SunRice goes all in on NQ commitment

SunRice goes all in on NQ commitment


Cropping
SunRice’s General Manager for Global Consumer Markets David Keldie and Northern Operations Manager Steven Rogers at the trial site at Vito Patane’s farm in Home Hill.

SunRice’s General Manager for Global Consumer Markets David Keldie and Northern Operations Manager Steven Rogers at the trial site at Vito Patane’s farm in Home Hill.

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GROWER-owned food processor and marketer SunRice has gone all in with their plans to make North Queensland a major player in their rice growing operations. This commitment to the North was cemented with the recent acquisition of the Burdekin-based Blue Ribbon Rice’s assets including the mill acting which will act as SunRice’s base of operations in the region.

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GROWER-owned food processor and marketer SunRice has gone all in with their plans to make North Queensland a major player in their rice growing operations.

This commitment to the North was cemented with the recent acquisition of the Burdekin-based Blue Ribbon Rice’s assets including the mill acting which will act as SunRice’s base of operations in the region.

The future of the local system, and SunRice’s intention to be part of the Northern sugar system by offering a high value complementary crop rotation option (rice) were the focal points of a field day held at the Burdekin on Monday.

Close to 90 growers, suppliers and members of the wider farming community were in attendance at on the day which began at the Brandon Tavern, Brandon, before attendants were bussed out to a visit one of Blue Ribbon Rice’s current trial sites at Vito Patane’s farm in Home Hill.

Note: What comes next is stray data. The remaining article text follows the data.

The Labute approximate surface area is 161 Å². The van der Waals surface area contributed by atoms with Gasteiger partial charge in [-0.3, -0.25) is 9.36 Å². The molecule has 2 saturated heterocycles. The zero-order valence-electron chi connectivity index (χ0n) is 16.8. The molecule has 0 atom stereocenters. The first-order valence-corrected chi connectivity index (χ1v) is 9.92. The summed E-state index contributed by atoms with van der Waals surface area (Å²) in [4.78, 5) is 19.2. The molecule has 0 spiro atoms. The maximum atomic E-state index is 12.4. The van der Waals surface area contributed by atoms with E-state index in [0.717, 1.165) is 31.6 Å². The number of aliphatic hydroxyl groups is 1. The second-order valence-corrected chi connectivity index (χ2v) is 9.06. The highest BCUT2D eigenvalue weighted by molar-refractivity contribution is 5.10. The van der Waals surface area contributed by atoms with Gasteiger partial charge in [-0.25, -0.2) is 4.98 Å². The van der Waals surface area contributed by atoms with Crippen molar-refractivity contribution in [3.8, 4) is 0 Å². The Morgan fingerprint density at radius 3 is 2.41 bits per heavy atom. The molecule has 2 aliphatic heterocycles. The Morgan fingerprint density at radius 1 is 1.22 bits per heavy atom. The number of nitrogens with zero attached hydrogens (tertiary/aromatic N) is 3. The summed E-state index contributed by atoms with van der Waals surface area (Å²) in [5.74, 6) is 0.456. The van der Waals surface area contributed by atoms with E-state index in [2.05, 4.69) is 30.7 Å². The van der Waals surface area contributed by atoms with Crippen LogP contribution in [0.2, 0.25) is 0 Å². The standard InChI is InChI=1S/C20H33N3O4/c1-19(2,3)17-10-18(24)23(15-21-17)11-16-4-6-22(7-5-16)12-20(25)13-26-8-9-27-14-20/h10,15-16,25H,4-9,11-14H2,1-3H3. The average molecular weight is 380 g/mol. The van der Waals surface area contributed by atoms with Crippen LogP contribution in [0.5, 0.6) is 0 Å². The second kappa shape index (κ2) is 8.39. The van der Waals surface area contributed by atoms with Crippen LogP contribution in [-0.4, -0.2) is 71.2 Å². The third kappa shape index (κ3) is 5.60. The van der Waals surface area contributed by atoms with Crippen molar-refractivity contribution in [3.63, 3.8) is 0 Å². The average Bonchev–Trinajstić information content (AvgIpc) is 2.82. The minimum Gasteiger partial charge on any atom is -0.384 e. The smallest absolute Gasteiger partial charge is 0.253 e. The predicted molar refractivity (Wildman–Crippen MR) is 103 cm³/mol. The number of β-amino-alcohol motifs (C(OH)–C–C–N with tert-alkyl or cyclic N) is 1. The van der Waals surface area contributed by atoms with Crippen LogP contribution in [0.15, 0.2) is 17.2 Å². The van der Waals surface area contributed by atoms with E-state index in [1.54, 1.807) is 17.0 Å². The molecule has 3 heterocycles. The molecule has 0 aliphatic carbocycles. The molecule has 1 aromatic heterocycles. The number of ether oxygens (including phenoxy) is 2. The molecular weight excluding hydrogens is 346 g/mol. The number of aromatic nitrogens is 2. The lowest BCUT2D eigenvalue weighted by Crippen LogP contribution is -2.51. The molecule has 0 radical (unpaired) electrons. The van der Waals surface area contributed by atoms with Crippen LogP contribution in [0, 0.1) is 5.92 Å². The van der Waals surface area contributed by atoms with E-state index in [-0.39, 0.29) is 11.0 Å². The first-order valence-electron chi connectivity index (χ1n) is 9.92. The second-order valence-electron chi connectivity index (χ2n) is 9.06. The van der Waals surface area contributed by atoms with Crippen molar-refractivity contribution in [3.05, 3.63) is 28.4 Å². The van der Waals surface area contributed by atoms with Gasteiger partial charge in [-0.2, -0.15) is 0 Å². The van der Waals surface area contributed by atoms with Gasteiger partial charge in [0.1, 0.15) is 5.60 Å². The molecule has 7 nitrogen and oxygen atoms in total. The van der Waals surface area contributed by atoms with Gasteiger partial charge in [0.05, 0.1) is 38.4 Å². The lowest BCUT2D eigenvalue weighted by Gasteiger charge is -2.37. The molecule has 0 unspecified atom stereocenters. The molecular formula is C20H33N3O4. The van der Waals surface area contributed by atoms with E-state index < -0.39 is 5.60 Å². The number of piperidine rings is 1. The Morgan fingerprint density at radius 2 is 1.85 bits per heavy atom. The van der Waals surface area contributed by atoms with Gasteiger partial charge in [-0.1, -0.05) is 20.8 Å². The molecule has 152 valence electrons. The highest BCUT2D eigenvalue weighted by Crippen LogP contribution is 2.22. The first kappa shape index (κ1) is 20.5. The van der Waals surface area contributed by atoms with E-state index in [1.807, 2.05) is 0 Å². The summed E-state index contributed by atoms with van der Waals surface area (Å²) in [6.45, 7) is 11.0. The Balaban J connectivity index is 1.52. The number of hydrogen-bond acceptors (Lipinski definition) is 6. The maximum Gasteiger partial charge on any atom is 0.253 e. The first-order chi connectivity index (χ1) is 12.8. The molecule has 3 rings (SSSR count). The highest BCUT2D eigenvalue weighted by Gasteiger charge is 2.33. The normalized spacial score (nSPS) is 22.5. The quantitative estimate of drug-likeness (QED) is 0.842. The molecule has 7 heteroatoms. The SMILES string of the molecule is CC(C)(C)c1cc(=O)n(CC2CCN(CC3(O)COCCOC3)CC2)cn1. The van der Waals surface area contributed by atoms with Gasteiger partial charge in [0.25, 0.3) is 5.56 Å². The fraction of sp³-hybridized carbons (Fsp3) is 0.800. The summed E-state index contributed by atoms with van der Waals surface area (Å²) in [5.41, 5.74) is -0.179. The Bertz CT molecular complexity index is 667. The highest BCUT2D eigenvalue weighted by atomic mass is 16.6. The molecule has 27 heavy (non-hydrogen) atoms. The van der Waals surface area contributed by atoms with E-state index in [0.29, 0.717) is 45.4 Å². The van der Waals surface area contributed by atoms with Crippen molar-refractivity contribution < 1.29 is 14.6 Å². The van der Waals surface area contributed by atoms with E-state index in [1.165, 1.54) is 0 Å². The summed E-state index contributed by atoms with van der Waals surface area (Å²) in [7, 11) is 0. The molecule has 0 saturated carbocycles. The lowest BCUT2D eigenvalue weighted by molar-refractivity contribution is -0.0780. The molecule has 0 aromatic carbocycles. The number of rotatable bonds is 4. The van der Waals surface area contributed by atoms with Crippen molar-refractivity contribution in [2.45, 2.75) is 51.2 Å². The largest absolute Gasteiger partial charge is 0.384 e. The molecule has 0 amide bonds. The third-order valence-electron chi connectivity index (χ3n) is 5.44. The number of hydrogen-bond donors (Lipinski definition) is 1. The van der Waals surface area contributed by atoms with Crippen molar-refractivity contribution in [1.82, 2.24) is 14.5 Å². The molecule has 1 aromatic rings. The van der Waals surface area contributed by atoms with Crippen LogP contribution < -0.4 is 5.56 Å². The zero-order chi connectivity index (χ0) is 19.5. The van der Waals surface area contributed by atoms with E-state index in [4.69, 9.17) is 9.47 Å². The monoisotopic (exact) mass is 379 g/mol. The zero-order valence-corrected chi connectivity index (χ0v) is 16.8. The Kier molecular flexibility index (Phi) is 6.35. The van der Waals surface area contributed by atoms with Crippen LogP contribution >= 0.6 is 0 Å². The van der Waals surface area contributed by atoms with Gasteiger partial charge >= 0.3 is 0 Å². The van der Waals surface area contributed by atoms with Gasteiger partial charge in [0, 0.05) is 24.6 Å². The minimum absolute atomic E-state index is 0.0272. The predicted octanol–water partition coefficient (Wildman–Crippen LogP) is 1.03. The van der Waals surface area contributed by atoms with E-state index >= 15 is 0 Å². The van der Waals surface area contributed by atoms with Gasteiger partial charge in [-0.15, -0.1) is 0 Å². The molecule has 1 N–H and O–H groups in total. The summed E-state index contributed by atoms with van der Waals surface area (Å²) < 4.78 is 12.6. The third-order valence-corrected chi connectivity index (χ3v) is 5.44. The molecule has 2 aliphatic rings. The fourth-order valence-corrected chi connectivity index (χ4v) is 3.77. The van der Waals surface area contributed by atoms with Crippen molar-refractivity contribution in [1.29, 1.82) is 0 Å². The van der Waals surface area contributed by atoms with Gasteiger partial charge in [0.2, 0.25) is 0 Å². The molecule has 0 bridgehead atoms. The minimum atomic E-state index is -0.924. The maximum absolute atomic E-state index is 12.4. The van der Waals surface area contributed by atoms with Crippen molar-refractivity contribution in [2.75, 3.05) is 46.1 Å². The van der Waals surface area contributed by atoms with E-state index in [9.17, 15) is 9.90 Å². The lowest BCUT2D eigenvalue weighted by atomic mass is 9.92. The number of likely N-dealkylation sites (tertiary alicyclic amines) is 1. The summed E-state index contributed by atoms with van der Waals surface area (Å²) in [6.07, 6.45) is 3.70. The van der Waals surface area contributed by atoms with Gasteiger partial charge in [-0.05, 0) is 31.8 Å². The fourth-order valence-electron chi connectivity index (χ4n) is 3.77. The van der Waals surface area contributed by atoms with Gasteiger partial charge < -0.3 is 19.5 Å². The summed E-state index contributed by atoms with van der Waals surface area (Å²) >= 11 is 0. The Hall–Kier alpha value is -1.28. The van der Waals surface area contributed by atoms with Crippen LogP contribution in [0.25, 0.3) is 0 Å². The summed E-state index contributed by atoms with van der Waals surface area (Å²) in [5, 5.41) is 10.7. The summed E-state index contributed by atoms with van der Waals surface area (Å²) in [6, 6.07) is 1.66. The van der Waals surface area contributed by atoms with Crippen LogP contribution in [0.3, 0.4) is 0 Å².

SunRice General Manager for Global Consumer Markets David Keldie said the aim of the day was to get as many interested growers and suppliers together under one roof, to explore the options they have regarding using rice as a rotation crop with sugarcane, pulses or legumes.

“The more growing options the farmer has, the more sustainable and flexible their business will be which will lead to a better bottom line for their operation,” Mr Keldie said.

“A rice crop will still be secondary to sugarcane, we aren’t trying to replace what is currently in place, we just want to help enhance off-harvest growing possibilities in the region,” he said.

SunRice purchased Blue Ribbon’s rice assets in July but according to Mr Keldie, the company has been looking at various locales for expansion into the north since 2007.

“We’ve invested over $1 million on Northern Australian rice research and development over the last four years. Over that time we explored many different areas, but when we saw the work Blue Ribbon Rice had done in the Burdekin area, and the facilities they already had in place in made it a simple choice as to where we would plant our Northern flag,” Mr Keldie said.

He said the North was also an attractive option for SunRice’s expansion plans due to the regions comparatively healthy natural water supply compared to that of the 60 year old Riverina-based operation in the South which continues to decline while consumer demand for rice increases.

Mr Keldie said SunRice is very serious about their commitment to growing rice in North Queensland.

The company has clear plans to export its clearly labelled Northern Queensland product to its 60-strong nation network.

He also made a commitment to those in attendance that as the volume of rice coming out of the North increases, manufacturing base expansions will take place, which will include the creation of jobs locally to support future growth.

“The Burdekin and surrounding Northern area is one of the most promising rice growing areas outside of the Riverina, and rice is a good fit for North Queensland farming activities.